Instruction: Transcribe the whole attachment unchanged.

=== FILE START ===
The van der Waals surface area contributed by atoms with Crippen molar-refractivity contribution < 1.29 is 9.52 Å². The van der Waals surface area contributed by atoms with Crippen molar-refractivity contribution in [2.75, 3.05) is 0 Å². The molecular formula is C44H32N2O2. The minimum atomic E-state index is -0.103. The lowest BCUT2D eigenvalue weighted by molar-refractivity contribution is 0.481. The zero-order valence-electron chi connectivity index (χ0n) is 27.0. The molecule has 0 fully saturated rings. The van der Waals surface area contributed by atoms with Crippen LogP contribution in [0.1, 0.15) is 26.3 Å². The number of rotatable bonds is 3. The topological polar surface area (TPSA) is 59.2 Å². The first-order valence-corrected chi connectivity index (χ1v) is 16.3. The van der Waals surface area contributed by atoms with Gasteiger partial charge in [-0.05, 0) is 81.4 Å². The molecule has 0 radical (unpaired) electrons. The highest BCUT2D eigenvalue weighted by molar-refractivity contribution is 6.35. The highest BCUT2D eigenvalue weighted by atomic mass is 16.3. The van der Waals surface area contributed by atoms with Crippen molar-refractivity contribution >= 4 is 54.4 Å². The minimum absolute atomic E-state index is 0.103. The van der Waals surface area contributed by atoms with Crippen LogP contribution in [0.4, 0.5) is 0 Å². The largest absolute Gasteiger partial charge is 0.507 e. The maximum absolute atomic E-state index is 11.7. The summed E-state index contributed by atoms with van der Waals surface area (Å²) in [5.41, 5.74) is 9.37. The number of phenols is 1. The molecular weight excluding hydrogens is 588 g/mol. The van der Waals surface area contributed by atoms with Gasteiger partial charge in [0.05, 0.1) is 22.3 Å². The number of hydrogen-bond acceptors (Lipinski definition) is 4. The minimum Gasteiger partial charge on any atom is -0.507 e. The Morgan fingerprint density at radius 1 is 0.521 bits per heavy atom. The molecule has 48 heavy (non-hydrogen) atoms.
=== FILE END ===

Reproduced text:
The van der Waals surface area contributed by atoms with Crippen molar-refractivity contribution < 1.29 is 9.52 Å². The van der Waals surface area contributed by atoms with Crippen molar-refractivity contribution in [2.75, 3.05) is 0 Å². The molecular formula is C44H32N2O2. The minimum atomic E-state index is -0.103. The lowest BCUT2D eigenvalue weighted by molar-refractivity contribution is 0.481. The zero-order valence-electron chi connectivity index (χ0n) is 27.0. The molecule has 0 fully saturated rings. The van der Waals surface area contributed by atoms with Crippen LogP contribution in [0.1, 0.15) is 26.3 Å². The number of rotatable bonds is 3. The topological polar surface area (TPSA) is 59.2 Å². The first-order valence-corrected chi connectivity index (χ1v) is 16.3. The van der Waals surface area contributed by atoms with Gasteiger partial charge in [-0.05, 0) is 81.4 Å². The molecule has 0 radical (unpaired) electrons. The highest BCUT2D eigenvalue weighted by molar-refractivity contribution is 6.35. The highest BCUT2D eigenvalue weighted by atomic mass is 16.3. The van der Waals surface area contributed by atoms with Crippen molar-refractivity contribution >= 4 is 54.4 Å². The minimum absolute atomic E-state index is 0.103. The van der Waals surface area contributed by atoms with Crippen LogP contribution in [0.4, 0.5) is 0 Å². The largest absolute Gasteiger partial charge is 0.507 e. The maximum absolute atomic E-state index is 11.7. The summed E-state index contributed by atoms with van der Waals surface area (Å²) in [5.41, 5.74) is 9.37. The number of phenols is 1. The molecular weight excluding hydrogens is 588 g/mol. The van der Waals surface area contributed by atoms with Gasteiger partial charge in [0.05, 0.1) is 22.3 Å². The number of hydrogen-bond acceptors (Lipinski definition) is 4. The minimum Gasteiger partial charge on any atom is -0.507 e. The Morgan fingerprint density at radius 1 is 0.521 bits per heavy atom. The molecule has 48 heavy (non-hydrogen) atoms.